Nobody Nowhere: The Extraordinary Autobiography of an Autistic, by Donna Williams, is one of those books. Alternately engaging and informative, as well as confusing and disturbing, Nobody Nowhere pulls its readers into Donna Williams’ world.
Published in 1992, the book is certainly out of date in some ways, particularly the more technical aspects surrounding the diagnosis. (The author has published a number of books since this, her first, and, although I haven’t read them, I would imagine they’re more accurate and up to date with more current knowledge about the condition.) The more timeless aspects of the book are the more personal, where Williams relates her own experiences, her connection to things rather than people, her struggles to feel safe and also to connect.
Often the book feels disjointed and confusing, in part because of the unclear timelines, as well as the author’s habit of referring to herself by various names and in the third person. Rather than detract from the book, this confusion adds to the experiential nature of the book, although it can be disturbing to read of the abuse and mistreatment the author endured.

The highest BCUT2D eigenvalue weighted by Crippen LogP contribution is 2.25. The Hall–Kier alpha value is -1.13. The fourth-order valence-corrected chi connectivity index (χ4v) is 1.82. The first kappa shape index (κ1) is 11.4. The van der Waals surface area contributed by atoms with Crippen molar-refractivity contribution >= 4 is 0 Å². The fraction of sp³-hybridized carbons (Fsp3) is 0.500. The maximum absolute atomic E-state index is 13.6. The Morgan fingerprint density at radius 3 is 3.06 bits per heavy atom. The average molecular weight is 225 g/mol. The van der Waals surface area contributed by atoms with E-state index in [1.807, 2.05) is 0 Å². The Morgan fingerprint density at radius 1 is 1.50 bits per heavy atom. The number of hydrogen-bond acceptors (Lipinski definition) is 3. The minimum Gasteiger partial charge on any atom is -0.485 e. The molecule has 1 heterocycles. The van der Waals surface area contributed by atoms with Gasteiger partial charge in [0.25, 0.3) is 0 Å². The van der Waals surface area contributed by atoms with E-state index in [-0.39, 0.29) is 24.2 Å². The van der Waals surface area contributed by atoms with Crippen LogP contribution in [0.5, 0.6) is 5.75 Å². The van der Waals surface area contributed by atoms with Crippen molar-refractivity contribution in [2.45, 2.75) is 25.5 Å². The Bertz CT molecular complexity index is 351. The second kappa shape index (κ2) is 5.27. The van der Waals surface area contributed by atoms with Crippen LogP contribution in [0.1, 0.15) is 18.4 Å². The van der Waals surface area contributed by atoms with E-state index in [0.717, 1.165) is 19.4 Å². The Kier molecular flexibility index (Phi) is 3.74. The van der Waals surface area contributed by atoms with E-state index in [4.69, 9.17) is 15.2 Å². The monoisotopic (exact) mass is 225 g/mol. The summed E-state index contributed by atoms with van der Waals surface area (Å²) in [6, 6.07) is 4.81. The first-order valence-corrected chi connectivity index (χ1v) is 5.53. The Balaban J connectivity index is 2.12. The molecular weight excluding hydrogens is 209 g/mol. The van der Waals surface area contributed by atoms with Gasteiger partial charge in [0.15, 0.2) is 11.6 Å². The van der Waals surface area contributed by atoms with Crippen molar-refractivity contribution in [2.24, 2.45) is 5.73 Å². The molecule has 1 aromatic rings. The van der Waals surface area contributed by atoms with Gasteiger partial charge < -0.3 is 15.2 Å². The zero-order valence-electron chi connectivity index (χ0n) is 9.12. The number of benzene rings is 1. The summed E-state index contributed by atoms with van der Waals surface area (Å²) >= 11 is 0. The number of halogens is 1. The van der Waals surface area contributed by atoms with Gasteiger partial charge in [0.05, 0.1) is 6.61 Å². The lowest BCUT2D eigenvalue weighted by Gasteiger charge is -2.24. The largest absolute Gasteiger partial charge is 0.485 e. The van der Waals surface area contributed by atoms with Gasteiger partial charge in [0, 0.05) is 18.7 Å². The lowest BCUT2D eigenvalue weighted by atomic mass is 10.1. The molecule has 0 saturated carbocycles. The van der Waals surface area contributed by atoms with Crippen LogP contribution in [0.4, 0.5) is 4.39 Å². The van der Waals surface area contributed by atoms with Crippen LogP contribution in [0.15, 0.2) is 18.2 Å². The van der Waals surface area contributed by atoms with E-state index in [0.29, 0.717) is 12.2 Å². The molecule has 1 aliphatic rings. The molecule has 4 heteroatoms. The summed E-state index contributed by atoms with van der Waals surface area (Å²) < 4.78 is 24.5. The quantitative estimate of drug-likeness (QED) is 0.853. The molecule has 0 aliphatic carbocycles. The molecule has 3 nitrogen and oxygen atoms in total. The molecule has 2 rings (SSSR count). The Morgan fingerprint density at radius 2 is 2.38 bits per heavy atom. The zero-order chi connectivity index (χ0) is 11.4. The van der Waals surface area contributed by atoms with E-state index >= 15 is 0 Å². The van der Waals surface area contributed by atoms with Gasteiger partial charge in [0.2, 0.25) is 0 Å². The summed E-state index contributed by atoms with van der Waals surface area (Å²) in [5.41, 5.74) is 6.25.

The final section of the book presents the author’s own theories about autism as well as her suggestions for communicating with autistic children. Of course, the autism spectrum is very broad, but especially for parents looking to understand their own child, Williams’ suggestions may provide some valuable insights.